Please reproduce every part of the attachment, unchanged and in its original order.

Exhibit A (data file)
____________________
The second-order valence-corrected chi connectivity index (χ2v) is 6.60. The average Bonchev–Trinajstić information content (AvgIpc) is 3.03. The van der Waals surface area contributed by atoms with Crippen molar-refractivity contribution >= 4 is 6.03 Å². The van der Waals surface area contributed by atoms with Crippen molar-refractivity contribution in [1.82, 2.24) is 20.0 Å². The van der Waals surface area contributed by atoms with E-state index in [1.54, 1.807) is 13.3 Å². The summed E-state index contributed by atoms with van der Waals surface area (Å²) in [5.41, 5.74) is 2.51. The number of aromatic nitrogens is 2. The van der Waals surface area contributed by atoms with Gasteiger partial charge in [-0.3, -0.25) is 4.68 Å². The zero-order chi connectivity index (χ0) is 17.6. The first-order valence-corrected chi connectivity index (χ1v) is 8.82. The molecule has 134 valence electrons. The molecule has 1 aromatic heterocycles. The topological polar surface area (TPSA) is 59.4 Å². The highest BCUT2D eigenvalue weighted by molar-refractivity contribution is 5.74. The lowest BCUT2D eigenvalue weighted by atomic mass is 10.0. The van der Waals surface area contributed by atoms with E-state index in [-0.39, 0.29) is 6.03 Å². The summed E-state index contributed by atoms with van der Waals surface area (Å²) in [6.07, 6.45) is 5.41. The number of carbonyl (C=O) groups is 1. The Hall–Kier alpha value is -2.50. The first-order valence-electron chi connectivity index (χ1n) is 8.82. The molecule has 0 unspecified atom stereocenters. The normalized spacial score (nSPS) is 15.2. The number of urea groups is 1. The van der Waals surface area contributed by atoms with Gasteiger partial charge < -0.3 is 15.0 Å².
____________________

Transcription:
The second-order valence-corrected chi connectivity index (χ2v) is 6.60. The average Bonchev–Trinajstić information content (AvgIpc) is 3.03. The van der Waals surface area contributed by atoms with Crippen molar-refractivity contribution >= 4 is 6.03 Å². The van der Waals surface area contributed by atoms with Crippen molar-refractivity contribution in [1.82, 2.24) is 20.0 Å². The van der Waals surface area contributed by atoms with E-state index in [1.54, 1.807) is 13.3 Å². The summed E-state index contributed by atoms with van der Waals surface area (Å²) in [5.41, 5.74) is 2.51. The number of aromatic nitrogens is 2. The van der Waals surface area contributed by atoms with Gasteiger partial charge in [-0.3, -0.25) is 4.68 Å². The zero-order chi connectivity index (χ0) is 17.6. The first-order valence-corrected chi connectivity index (χ1v) is 8.82. The molecule has 134 valence electrons. The molecule has 1 aromatic heterocycles. The topological polar surface area (TPSA) is 59.4 Å². The highest BCUT2D eigenvalue weighted by molar-refractivity contribution is 5.74. The lowest BCUT2D eigenvalue weighted by atomic mass is 10.0. The van der Waals surface area contributed by atoms with E-state index in [-0.39, 0.29) is 6.03 Å². The summed E-state index contributed by atoms with van der Waals surface area (Å²) in [6.07, 6.45) is 5.41. The number of carbonyl (C=O) groups is 1. The Hall–Kier alpha value is -2.50. The first-order valence-electron chi connectivity index (χ1n) is 8.82. The molecule has 0 unspecified atom stereocenters. The normalized spacial score (nSPS) is 15.2. The number of urea groups is 1. The van der Waals surface area contributed by atoms with Gasteiger partial charge < -0.3 is 15.0 Å².